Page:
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Reviews » Blu-ray Reviews » Youth Without Youth (Blu-ray)
Youth Without Youth (Blu-ray)
Sony Pictures // R // May 13, 2008 // Region A
List Price: $38.96 [Buy now and save at Amazon]
Review by Daniel Hirshleifer | posted May 16, 2008 | E-mail the Author
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The Movie:
What would you do for a chance to double your life span? If you could be thirty for decades, would you do it? What if you didn't ask for such a gift, but were given one anyway? And perhaps it's not just eternal youth, but an ever-expanding intellect, unrivaled by any other mind on this earth? What would something like that be worth? Would you kill for the opportunity? And if not you, what about those around you? How safe could you be if the assorted world governments decided that your secret was worth having, no matter what the cost to them--or to you?

Such is the fate of Dominic (Tim Roth), an intellectual nearing the end of his life in pre-World War II Poland. A victim of a lightning strike, Dominic suddenly finds that he is a young man again. Not only that, but he's smarter than he was before, and learning more all the time. The blessings come at a price--Dominic now finds that his mind has segmented into multiple personalities, and at times he has trouble discerning dream from reality. He finds himself wanted by the Nazis, who would like to use him as a basis for the new master race. But he learns how to go into hiding, and doesn't come out again until he meets Veronica (Alexandra Maria Laura), a dead ringer for his lost love Laura. But he finds that she has her own special set of circumstances that even Dominic, with all of his abilities, may not be able to deal with.

Francis Ford Coppola hasn't made a film since the leaden Rainmaker in 1997. Before that, it was the pathetically sappy Robin Williams tear-jerker Jack. And, for those in the know, he did some work to "fix" the sci-fi flop Supernova for MGM in 2000. The point is, Coppola hasn't worked on anything of value since Bram Stoker's Dracula in 1992. Luckily, Youth Without Youth feels like a spiritual successor to Dracula, with heavy stylization and themes of eternal youth and love.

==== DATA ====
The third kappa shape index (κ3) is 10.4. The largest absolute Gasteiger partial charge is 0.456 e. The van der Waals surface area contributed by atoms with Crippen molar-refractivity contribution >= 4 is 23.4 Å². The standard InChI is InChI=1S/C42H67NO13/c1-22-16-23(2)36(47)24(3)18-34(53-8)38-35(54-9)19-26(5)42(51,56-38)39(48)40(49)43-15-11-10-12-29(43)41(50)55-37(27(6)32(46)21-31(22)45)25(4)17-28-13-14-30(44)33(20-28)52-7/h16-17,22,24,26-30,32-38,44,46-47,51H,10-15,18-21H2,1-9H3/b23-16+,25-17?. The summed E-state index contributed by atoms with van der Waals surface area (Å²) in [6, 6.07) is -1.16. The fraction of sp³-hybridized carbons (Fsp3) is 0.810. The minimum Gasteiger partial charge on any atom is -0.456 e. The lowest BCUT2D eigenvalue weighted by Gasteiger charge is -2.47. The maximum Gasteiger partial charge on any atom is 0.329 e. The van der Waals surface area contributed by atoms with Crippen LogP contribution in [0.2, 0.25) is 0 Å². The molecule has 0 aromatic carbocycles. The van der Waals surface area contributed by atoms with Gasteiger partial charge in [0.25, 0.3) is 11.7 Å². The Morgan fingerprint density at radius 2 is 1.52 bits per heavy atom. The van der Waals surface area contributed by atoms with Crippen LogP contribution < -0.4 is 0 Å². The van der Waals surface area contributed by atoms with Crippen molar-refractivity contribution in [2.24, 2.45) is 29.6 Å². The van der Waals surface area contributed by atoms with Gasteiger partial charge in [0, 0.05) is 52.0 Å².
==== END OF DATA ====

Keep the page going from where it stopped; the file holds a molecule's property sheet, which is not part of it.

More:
Despite helming some of the greatest Hollywood productions of all time, Francis Ford Coppola has always had a healthy love for the more obtuse areas of film. While he was able to indulge his arty side with Dracula, Youth Without Youth takes these inclinations even further. The story itself is incredibly internal. Most of the picture revolves around Dominic cogitating on what he's seeing around him. Aside from Laura and Veronica, almost all the other characters seem like set dressing. The one big exception is the doctor, played by Bruno Ganz, who nurses Dominic back to health after the lightning strike.

Tim Roth gives a bravura performance as Dominic. He's in pretty much every scene of the film, sometimes in makeup, often with different hair styles or period clothing. It must have been physically exhausting, and splitting himself between the different personalities must have been mentally draining. In an interview shot during the post production of the film, Roth called the shoot one of the hardest of his life (whether or not this was before or after he shot Funny Games I do not know). But he does a fantastic job, keeping Dominic empathetic, even when he dives into the most eclectic academic subjects.